There were limitations to this study. First, the small sample size was derived from classes that solely focused on biology. Second, this study took place in a region of Spain that is dependent on fisheries. Therefore, the students at each level, may have had a preconceived notion about fisheries and sustainable management or lack thereof. Thus, the results of this study are not generalizable.
The researchers in this study suggested that based on the results, games and other interactive simulations should be used in the classroom to supplement traditional methods of learning like tests and grading structures. These hands-on activities increased knowledge retention on complex subjects and engaged students on interactive levels otherwise not obtained by traditional learning methods. The interactive component can help students develop a deeper understanding of sustainability issues, consider other perspectives, and improve problem-solving through empathy and by building relationships. Games and simulations can be adapted for all learning levels and add to the student learning experience. Overall, the researchers recommended environmental education teachers find ways to incorporate games into learning for students because it can be an affordable and practical way to enhance student learning and engagement on complex sustainability topics like marine fisheries management.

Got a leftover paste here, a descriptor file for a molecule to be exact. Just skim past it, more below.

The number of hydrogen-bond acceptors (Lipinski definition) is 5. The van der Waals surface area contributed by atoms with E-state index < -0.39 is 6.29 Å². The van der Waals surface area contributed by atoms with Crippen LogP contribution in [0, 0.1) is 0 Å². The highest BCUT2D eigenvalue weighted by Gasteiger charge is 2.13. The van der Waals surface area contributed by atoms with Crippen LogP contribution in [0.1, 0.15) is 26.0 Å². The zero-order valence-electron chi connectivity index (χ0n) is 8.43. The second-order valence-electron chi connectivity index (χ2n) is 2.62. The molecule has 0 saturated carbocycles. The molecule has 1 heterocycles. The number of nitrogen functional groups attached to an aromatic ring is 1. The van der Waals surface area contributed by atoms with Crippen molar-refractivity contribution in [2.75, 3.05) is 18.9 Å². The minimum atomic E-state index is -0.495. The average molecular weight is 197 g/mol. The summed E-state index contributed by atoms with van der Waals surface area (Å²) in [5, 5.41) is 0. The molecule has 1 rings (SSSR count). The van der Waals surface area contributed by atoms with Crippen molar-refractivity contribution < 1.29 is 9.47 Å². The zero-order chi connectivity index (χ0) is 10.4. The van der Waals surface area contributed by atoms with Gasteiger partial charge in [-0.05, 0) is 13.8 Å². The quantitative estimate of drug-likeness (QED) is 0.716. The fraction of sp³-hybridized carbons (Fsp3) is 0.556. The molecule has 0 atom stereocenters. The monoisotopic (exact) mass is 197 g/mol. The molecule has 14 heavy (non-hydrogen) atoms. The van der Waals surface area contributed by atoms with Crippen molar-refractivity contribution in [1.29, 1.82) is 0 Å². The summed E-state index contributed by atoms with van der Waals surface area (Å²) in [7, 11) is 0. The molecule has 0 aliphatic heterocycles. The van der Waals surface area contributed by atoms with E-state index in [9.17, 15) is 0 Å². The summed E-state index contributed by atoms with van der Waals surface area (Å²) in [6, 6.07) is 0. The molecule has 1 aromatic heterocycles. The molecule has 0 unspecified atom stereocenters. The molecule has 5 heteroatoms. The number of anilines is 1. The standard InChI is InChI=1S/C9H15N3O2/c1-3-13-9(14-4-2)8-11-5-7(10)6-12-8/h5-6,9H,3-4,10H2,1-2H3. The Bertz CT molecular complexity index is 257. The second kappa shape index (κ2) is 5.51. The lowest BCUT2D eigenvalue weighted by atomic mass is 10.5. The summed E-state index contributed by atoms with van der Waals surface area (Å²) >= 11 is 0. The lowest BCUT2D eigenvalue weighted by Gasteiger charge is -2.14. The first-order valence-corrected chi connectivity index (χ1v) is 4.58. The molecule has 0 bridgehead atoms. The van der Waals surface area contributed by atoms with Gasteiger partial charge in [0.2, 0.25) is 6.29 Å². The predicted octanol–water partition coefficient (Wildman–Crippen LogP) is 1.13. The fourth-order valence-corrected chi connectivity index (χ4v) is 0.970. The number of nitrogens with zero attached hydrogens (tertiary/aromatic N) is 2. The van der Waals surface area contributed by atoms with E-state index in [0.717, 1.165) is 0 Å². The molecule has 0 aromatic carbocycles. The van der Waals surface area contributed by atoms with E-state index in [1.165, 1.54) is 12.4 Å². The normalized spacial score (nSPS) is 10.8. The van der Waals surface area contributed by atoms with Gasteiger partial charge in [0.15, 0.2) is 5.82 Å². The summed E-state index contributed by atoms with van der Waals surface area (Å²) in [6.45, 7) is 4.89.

The Bottom Line
<p>Educational games have been implemented and met with much success in environmental education to help students retain information about sustainability, and provide an opportunity to think critically about solutions. In this study, the researchers reviewed the game Sustainable Sea to understand the ways the game elicited practical marine fisheries solutions, and the impacts of the game at the high school, undergraduate, and graduate level in Spain. A pre-and post-test was administered to all three groups and a satisfaction survey was given to the undergraduate students. The results revealed there was an increase in knowledge for all students, and they unanimously recommended games as preferred teaching methods compared to graded assignments. Overall, the researchers recommended environmental education teachers should find ways to incorporate games into learning for students because it can be an affordable and practical way to enhance student learning and engagement on complex sustainability topics like marine fisheries management.</p>